#### Time-Domain versus Frequency-Domain

Figure 1: Three-dimensional representation of the viewing directions for the time domain and the frequency domain

Figure 1: Three-dimensional representation of the viewing directions for the time domain and the frequency domain

#### Time-Domain versus Frequency-Domain

For the comparison of the time domain and the frequency domain in signal processing, a three-dimensional model shown in Figure 1 is used. A signal mixture of (here) three sinusoidal frequencies can be viewed in the time domain, which corresponds to the display on an oscilloscope, or in the frequency domain, which corresponds to the display on a spectrum analyzer. In this model, however, all three sinusoidal frequencies are represented on different input channels. If they were only present as a signal mixture on one channel, they would overlap and (here) be represented as a strongly distorted square wave pulse (see: Fourier analysis).

The time domain (TD) is a projection of the model from the direction that the ordinate represents the amplitude or power of the signal. The time is represented in the abscissa. This is a common representation of oscilloscopes or modern network analyzers.

The frequency domain (FD) is a projection of the model from the direction that the ordinate also represents the amplitude or power of the signal. But in the abscissa, the frequency is represented. This representation is supported by spectrum analyzers, filter banks or in the simplest case by frequency-selective voltmeters.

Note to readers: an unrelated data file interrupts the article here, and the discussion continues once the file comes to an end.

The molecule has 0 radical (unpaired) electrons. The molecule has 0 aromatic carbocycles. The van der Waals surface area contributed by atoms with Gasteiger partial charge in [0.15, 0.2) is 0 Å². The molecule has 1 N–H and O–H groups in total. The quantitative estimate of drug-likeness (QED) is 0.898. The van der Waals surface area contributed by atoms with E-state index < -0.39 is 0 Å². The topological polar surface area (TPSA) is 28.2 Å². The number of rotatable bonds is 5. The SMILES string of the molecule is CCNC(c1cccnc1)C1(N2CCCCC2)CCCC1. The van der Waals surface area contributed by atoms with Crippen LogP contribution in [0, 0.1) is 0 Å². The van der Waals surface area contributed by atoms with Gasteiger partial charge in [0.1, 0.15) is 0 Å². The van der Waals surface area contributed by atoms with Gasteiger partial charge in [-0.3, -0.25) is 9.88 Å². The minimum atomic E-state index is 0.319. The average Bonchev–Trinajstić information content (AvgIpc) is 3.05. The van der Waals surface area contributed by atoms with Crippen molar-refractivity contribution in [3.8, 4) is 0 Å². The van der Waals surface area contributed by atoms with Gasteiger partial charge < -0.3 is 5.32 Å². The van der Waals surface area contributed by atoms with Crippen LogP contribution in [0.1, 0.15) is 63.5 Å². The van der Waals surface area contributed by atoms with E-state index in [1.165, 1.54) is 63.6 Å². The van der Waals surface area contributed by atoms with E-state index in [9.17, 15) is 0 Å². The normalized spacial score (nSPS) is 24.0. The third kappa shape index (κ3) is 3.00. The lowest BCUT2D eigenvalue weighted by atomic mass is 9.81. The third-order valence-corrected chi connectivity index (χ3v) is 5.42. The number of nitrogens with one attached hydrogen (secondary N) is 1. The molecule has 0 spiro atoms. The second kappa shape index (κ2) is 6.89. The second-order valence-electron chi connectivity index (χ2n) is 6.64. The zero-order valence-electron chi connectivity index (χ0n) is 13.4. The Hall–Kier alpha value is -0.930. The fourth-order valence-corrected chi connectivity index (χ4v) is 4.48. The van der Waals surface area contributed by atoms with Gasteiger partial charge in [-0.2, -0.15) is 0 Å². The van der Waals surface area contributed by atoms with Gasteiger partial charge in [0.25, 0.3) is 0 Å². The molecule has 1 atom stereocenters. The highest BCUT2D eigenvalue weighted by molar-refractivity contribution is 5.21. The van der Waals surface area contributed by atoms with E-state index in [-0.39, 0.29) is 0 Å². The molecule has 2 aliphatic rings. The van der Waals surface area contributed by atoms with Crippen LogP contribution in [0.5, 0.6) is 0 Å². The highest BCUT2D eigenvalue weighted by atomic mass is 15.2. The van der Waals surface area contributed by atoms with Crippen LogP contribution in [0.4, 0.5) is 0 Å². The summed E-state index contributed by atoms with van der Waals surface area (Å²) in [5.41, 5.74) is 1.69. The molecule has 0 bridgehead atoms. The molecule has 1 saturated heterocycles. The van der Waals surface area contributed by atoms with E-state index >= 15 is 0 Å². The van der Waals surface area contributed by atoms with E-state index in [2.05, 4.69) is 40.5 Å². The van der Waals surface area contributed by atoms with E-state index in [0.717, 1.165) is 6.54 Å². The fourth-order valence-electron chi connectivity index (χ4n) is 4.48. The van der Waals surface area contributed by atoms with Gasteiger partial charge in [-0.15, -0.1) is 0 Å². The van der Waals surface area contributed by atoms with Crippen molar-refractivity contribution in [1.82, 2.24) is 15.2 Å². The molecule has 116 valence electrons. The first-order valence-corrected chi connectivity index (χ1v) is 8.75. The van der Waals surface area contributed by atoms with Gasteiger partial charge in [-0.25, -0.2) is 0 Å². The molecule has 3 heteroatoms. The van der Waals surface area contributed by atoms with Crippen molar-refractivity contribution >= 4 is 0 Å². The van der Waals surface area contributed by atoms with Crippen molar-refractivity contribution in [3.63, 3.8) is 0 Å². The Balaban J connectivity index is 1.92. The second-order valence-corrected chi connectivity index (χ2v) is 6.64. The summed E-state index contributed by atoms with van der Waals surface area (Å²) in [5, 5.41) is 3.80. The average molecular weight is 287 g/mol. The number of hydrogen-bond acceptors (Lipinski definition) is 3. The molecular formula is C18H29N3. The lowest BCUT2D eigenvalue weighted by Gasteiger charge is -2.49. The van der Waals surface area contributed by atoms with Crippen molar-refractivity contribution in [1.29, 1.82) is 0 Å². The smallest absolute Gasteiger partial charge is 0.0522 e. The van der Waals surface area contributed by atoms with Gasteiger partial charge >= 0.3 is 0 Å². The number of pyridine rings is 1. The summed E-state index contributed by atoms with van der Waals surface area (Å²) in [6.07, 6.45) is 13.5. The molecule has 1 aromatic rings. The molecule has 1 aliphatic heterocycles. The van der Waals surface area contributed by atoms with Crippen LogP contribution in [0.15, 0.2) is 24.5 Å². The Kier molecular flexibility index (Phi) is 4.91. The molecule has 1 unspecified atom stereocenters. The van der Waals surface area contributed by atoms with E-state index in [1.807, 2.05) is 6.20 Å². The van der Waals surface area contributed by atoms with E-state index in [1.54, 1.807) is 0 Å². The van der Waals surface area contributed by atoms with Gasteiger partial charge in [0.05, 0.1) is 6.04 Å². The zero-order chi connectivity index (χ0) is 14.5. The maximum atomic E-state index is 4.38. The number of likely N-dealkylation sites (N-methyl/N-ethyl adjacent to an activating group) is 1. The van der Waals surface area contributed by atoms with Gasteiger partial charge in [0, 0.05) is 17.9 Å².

Both viewing directions are only a projection of this three-dimensional model. This applies both to display devices (oscilloscopes or spectrum analyzers) and to signal processing routines since these viewing directions can also be available as an image in a two-dimensional memory structure. Conversion of signals in the time domain to the frequency domain is easily possible with a Fourier transformation. The time domain, on the other hand, is rather a traditional way of observation. In this form, the representation is very informative, because it shows what happens with the signal. Very important for a pulse radar: it shows directly time delays and can, therefore, show the distance for a radar target proportional to the propagation time. This leads directly to the classic radar scope: the A-scope. After this distance measurement, modern radar sets often convert to the frequency range, because then it can be examined whether Doppler frequencies are present and if so, how many. This makes target identification possible. For a linear frequency modulated FMCW radar, distance and, if necessary, radial speed can be determined directly from the value of the frequency of the echo signal. These radars will, therefore, use the frequency range in the displays.